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Future trends and implications

Understand the power of a network and the effect of connecting people to the network. What makes the telephone network so useful is that virtually everyone is connected to it. It has become a standard by sheer number of the people using it. By Metcalfe's Law (the same Robert Metcalfe who developed ethernet), the power or utility of a network does not grow as a simple linear function of the number of people in the network; rather, it grows as the square of the number of people connected. This growth is illustrated by the graph in Figure 4–8. As a consequence of Metcalfe's Law, you want to use open, not proprietary, networking protocols. Make it easy to use your company network.

Figure 4-8 Figure 4--8 Graphical illustration of Metcalfe's Law.

A critical mistake by management is to underestimate bandwidth availability when planning new business ventures. Do not kill a project just because it will require a great deal more bandwidth than you currently have. There is not a Moore's Law for bandwidth, but there should be. Bandwidth is growing exponentially and becoming cheaper.

The networks discussed in this chapter (for example, the network in Figure 4–1) are client/server networks. There is a central server machine that serves the client machines on the network. When you use a browser on the Internet, you are working in client/server mode. The browser is downloading files from an HTTP server. This is currently the main paradigm in networking. However, peer-to-peer (P2P) networks in which each machine is both client and server are growing in popularity. An example of a P2P network is Gnutella. This is a file-sharing system on the Internet that allows you to directly search other computers for files and software. In order to do this you need special software that allows your machine to be both a client and a server. When using Gnutella you connect directly to other computers using an IP address (not DNS).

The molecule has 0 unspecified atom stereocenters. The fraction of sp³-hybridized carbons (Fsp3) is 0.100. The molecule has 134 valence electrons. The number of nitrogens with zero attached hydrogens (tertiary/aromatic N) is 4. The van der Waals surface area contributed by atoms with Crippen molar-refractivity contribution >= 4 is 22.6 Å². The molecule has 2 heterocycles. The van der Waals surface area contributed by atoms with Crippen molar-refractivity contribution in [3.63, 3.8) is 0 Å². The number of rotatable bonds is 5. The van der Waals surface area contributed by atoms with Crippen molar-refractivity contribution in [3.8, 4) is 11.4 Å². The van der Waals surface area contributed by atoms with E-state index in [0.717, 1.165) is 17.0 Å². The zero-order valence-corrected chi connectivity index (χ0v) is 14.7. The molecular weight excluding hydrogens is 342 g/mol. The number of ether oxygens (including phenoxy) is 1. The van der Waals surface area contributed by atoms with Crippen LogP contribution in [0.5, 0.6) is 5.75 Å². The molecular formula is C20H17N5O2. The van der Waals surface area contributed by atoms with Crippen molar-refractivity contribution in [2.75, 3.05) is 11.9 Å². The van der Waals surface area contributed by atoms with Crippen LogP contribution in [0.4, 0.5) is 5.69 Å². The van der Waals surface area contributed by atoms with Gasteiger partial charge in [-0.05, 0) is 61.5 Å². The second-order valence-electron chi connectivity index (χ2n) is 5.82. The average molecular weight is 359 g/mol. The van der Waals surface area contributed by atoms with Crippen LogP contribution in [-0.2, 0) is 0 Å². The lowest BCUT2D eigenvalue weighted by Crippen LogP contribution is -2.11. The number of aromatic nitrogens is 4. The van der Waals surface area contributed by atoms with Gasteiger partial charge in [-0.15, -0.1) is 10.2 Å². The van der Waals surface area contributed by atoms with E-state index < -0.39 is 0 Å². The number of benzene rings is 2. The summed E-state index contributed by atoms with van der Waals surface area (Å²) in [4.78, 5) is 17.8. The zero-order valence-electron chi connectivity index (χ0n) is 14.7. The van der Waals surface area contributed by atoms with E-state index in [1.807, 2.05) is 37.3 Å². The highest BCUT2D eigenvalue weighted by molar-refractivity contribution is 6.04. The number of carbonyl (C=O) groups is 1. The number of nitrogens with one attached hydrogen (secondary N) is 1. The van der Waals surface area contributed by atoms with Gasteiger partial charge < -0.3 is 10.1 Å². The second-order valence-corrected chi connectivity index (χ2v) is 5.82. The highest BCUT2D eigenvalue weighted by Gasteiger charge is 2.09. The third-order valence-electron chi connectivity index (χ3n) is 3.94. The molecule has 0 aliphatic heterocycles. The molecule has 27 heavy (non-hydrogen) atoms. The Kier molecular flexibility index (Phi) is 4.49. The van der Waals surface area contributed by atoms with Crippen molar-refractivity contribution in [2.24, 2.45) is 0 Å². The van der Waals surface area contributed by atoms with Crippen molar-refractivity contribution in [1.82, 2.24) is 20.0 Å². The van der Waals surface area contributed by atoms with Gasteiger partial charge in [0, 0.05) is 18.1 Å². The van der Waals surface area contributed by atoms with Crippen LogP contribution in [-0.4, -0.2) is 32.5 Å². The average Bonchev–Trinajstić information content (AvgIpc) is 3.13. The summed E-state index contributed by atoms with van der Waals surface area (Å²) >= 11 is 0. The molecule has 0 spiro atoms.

The browser has had an amazing effect on computing. By providing the user with a universal interface to the Internet, the browser is replacing the operating system shell as the user's interface to the computer. In addition, the Internet is replacing the computer. The Internet is making Sun Microsystem's saying, "the network is the computer" look more and more prophetic. Plan your business model around your employees' and customers' having low-cost client machines with high bandwidth connections to the Internet.

Tech Talk

GigaPOP: Gigabit Point of Presence. Very high-speed switching points that connect the backbone of the new Internet2.

The government sponsored ARPANET project was initially used for connecting university computers. It eventually morphed into the Internet and is currently overloaded. The Internet2 is a joint government, university, and industry project to accelerate the creation of tomorrow's Internet. The Internet2 is being administered by UCAID (University Corporation for Advanced Internet Development). Currently, the network is designed to be a leading edge network for the national research community and to foster the development of new Internet technologies. Eventually, these services and technologies will be transferred to the broader community. The original intent of the Internet was to exchange text; the Internet2 is being developed to exchange multimedia data at high-speed. The Internet2 is based upon two very high-speed optical backbones: one is MCI Worldcom's vBNS (very high-speed Bandwidth Network Service), the other is Abilene, also an optical network developed specifically for Internet2 by UCAID. Abilene is initially designed to run at 2.4 Gbps. Connections to the backbone are through GigaPOPs located throughout the country. Internet2 uses the IPv6 addressing scheme (see the Technical Appendix).

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